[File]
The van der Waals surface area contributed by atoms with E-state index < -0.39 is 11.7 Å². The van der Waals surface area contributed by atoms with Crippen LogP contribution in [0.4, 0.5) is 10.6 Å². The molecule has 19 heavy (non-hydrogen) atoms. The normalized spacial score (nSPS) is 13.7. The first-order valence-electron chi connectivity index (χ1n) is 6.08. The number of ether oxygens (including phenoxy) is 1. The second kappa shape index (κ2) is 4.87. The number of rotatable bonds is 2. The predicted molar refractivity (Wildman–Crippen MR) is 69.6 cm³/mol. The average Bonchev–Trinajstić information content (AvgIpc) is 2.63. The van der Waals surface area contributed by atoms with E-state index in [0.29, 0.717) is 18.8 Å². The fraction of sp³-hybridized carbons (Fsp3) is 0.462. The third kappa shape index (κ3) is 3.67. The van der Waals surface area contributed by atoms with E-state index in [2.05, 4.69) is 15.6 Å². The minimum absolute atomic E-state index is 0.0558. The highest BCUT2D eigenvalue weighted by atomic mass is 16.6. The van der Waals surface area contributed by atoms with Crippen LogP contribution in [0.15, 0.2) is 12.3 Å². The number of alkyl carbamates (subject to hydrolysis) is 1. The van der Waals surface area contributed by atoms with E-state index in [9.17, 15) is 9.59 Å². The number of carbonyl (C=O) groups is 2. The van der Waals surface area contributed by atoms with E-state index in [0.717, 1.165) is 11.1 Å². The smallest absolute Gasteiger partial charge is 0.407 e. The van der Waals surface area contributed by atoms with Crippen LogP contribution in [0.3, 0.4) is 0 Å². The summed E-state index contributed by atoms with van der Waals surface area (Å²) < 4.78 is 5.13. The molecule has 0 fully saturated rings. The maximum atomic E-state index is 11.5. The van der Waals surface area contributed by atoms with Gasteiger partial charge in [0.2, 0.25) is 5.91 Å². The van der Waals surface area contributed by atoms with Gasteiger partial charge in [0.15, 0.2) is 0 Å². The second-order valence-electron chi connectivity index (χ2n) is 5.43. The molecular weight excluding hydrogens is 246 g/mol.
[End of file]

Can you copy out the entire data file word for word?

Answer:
The van der Waals surface area contributed by atoms with E-state index < -0.39 is 11.7 Å². The van der Waals surface area contributed by atoms with Crippen LogP contribution in [0.4, 0.5) is 10.6 Å². The molecule has 19 heavy (non-hydrogen) atoms. The normalized spacial score (nSPS) is 13.7. The first-order valence-electron chi connectivity index (χ1n) is 6.08. The number of ether oxygens (including phenoxy) is 1. The second kappa shape index (κ2) is 4.87. The number of rotatable bonds is 2. The predicted molar refractivity (Wildman–Crippen MR) is 69.6 cm³/mol. The average Bonchev–Trinajstić information content (AvgIpc) is 2.63. The van der Waals surface area contributed by atoms with E-state index in [0.29, 0.717) is 18.8 Å². The fraction of sp³-hybridized carbons (Fsp3) is 0.462. The third kappa shape index (κ3) is 3.67. The van der Waals surface area contributed by atoms with E-state index in [2.05, 4.69) is 15.6 Å². The minimum absolute atomic E-state index is 0.0558. The highest BCUT2D eigenvalue weighted by atomic mass is 16.6. The van der Waals surface area contributed by atoms with Crippen LogP contribution in [0.15, 0.2) is 12.3 Å². The number of alkyl carbamates (subject to hydrolysis) is 1. The van der Waals surface area contributed by atoms with E-state index in [9.17, 15) is 9.59 Å². The number of carbonyl (C=O) groups is 2. The van der Waals surface area contributed by atoms with E-state index in [0.717, 1.165) is 11.1 Å². The smallest absolute Gasteiger partial charge is 0.407 e. The van der Waals surface area contributed by atoms with Crippen LogP contribution in [0.3, 0.4) is 0 Å². The summed E-state index contributed by atoms with van der Waals surface area (Å²) < 4.78 is 5.13. The molecule has 0 fully saturated rings. The maximum atomic E-state index is 11.5. The van der Waals surface area contributed by atoms with Gasteiger partial charge in [0.2, 0.25) is 5.91 Å². The van der Waals surface area contributed by atoms with Gasteiger partial charge in [0.15, 0.2) is 0 Å². The second-order valence-electron chi connectivity index (χ2n) is 5.43. The molecular weight excluding hydrogens is 246 g/mol.